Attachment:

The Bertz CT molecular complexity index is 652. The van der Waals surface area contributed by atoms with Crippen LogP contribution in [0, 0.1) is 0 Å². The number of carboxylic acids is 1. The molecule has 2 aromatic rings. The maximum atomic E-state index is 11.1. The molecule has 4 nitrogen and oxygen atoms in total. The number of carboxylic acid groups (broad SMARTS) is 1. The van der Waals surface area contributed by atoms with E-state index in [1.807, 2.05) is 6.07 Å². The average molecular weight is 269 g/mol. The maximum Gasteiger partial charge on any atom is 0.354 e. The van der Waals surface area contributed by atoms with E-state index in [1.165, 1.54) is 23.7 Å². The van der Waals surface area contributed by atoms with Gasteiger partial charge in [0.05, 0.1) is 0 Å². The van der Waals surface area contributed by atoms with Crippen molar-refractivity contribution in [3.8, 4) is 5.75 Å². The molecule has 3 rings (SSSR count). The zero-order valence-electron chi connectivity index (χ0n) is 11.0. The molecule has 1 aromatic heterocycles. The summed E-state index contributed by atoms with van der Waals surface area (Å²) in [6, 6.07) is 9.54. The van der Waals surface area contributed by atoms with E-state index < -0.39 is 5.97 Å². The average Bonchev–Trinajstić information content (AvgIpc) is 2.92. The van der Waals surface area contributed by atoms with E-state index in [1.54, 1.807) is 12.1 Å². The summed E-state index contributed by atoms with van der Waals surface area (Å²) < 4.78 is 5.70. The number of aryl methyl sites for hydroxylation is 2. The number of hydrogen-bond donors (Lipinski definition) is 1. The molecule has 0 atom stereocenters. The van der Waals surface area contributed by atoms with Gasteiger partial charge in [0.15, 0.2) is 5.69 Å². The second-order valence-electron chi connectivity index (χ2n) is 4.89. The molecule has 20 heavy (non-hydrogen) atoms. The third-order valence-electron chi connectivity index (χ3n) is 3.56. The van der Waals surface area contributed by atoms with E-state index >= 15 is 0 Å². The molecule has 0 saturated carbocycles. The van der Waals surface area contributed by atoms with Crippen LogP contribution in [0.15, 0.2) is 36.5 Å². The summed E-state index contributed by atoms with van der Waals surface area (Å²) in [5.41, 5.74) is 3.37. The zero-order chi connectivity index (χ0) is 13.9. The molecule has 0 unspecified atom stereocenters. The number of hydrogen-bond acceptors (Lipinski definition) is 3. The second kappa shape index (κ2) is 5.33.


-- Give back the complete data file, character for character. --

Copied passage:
The Bertz CT molecular complexity index is 652. The van der Waals surface area contributed by atoms with Crippen LogP contribution in [0, 0.1) is 0 Å². The number of carboxylic acids is 1. The molecule has 2 aromatic rings. The maximum atomic E-state index is 11.1. The molecule has 4 nitrogen and oxygen atoms in total. The number of carboxylic acid groups (broad SMARTS) is 1. The van der Waals surface area contributed by atoms with E-state index in [1.807, 2.05) is 6.07 Å². The average molecular weight is 269 g/mol. The maximum Gasteiger partial charge on any atom is 0.354 e. The van der Waals surface area contributed by atoms with E-state index in [1.165, 1.54) is 23.7 Å². The van der Waals surface area contributed by atoms with Gasteiger partial charge in [0.05, 0.1) is 0 Å². The van der Waals surface area contributed by atoms with Crippen molar-refractivity contribution in [3.8, 4) is 5.75 Å². The molecule has 3 rings (SSSR count). The zero-order valence-electron chi connectivity index (χ0n) is 11.0. The molecule has 1 aromatic heterocycles. The summed E-state index contributed by atoms with van der Waals surface area (Å²) in [6, 6.07) is 9.54. The van der Waals surface area contributed by atoms with E-state index < -0.39 is 5.97 Å². The average Bonchev–Trinajstić information content (AvgIpc) is 2.92. The van der Waals surface area contributed by atoms with E-state index in [1.54, 1.807) is 12.1 Å². The summed E-state index contributed by atoms with van der Waals surface area (Å²) < 4.78 is 5.70. The number of aryl methyl sites for hydroxylation is 2. The number of hydrogen-bond donors (Lipinski definition) is 1. The molecule has 0 atom stereocenters. The van der Waals surface area contributed by atoms with Gasteiger partial charge in [0.15, 0.2) is 5.69 Å². The second-order valence-electron chi connectivity index (χ2n) is 4.89. The molecule has 20 heavy (non-hydrogen) atoms. The third-order valence-electron chi connectivity index (χ3n) is 3.56. The van der Waals surface area contributed by atoms with E-state index >= 15 is 0 Å². The molecule has 0 saturated carbocycles. The van der Waals surface area contributed by atoms with Crippen LogP contribution in [0.15, 0.2) is 36.5 Å². The summed E-state index contributed by atoms with van der Waals surface area (Å²) in [5.41, 5.74) is 3.37. The zero-order chi connectivity index (χ0) is 13.9. The molecule has 0 unspecified atom stereocenters. The number of hydrogen-bond acceptors (Lipinski definition) is 3. The second kappa shape index (κ2) is 5.33.